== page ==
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Global Malaria News

Increased cyto-adhesion of malaria parasites during fever uncovered

Science Daily - October 9, 2018 - 15:50
New research shows how the cyto-adhesion of plasmodium-infected red blood cells is enhanced at febrile temperatures.

Potential assay artefacts in anti-malarial screening documented

Science Daily - October 9, 2018 - 14:25
Researchers have documented the permissible limits of a number of chemicals that are often part of anti-malarial efficacy tests. Their results provide a previously undetermined dataset on drug reconstitution conditions at which both the red cell integrity and plasmodium growth and proliferation are not compromised.

Vaccinating humans to protect mosquitoes from malaria

Science Daily - October 9, 2018 - 13:15
Scientists have been trying to develop a vaccine that prevents mosquitoes from spreading malaria among humans. This unique approach -- in which immunized humans transfer anti-malarial proteins to mosquitoes when bitten -- is called a transmission-blocking vaccine (TBV). A new biotech advancement moves us closer to this goal.

How malaria infection activates natural killer cells

Science Daily - October 4, 2018 - 18:39
Malaria-infected red blood cells trigger the immune system's first line of defense by releasing small vesicles that activate a pathogen recognition receptor called MDA5, according to a new study.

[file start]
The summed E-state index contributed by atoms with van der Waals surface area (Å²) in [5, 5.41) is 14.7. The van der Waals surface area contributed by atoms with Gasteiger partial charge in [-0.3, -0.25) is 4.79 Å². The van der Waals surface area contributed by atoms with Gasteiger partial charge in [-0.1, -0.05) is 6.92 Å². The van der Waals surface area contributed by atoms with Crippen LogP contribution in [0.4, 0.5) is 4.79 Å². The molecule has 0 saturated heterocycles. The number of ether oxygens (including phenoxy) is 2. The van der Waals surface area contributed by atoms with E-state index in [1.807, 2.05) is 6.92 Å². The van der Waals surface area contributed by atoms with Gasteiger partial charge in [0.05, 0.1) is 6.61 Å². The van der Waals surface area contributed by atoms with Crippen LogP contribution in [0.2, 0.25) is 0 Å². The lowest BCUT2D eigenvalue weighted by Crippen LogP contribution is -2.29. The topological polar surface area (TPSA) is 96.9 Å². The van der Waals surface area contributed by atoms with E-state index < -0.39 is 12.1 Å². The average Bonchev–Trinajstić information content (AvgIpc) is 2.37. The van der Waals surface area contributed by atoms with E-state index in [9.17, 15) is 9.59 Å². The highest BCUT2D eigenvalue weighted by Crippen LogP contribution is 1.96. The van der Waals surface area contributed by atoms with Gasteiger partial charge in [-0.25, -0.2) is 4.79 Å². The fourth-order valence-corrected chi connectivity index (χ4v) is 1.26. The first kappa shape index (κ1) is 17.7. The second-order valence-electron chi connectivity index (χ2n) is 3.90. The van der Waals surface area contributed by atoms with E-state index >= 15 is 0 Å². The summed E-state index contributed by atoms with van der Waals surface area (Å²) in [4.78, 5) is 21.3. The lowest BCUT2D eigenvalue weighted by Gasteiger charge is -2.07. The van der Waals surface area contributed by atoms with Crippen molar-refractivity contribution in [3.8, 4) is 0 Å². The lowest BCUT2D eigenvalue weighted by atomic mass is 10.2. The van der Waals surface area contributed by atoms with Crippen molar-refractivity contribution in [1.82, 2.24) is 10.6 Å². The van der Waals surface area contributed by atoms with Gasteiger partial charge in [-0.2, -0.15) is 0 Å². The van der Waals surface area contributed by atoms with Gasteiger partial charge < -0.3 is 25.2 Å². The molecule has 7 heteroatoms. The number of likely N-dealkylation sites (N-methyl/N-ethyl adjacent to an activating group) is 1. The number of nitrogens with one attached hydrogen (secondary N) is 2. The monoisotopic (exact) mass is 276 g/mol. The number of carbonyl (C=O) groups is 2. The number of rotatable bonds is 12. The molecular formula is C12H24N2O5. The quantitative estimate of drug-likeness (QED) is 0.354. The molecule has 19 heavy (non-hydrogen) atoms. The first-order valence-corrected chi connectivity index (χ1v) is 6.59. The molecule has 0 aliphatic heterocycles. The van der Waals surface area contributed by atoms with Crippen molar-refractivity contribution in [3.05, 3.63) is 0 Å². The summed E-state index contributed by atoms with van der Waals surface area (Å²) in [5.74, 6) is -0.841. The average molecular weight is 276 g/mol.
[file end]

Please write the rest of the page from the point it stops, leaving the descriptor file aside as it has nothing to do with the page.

Rewriting the textbook on how steroid hormones enter cells

Science Daily - October 4, 2018 - 18:39
A discovery may open up new ways to control steroid hormone-mediated processes, including growth and development in insects, and sexual maturation, immunity, and cancer progression in humans.

Malaria parasites adapt to mosquito feeding times, study shows

Science Daily - October 4, 2018 - 15:00
Malaria parasites have evolved to be most infectious at the time of day when mosquitoes feed, to maximize their chances of being spread.

Tiger mosquitoes are capable of transmitting yellow fever

Science Daily - September 26, 2018 - 15:08
Since December 2016, Brazil has been grappling with its worst yellow fever outbreak for several decades. Research has now demonstrated that the yellow fever virus can be transmitted via Aedes albopictus, the tiger mosquito. This opportunistic species is capable of colonizing both urban and forest areas.

Parasite makes quick exit when researchers remove the handbrake

Science Daily - September 24, 2018 - 18:40
Researchers have discovered a way to halt the invasion of the toxoplasmosis-causing parasite into cells, depriving the parasite of a key factor necessary for its growth. The findings are a key step in getting closer to a vaccine to protect pregnant women from the parasite Toxoplasma gondii, which carries a serious risk of miscarriage or birth defects.

Mosquitoes that can carry malaria eliminated in lab experiments

Science Daily - September 24, 2018 - 15:59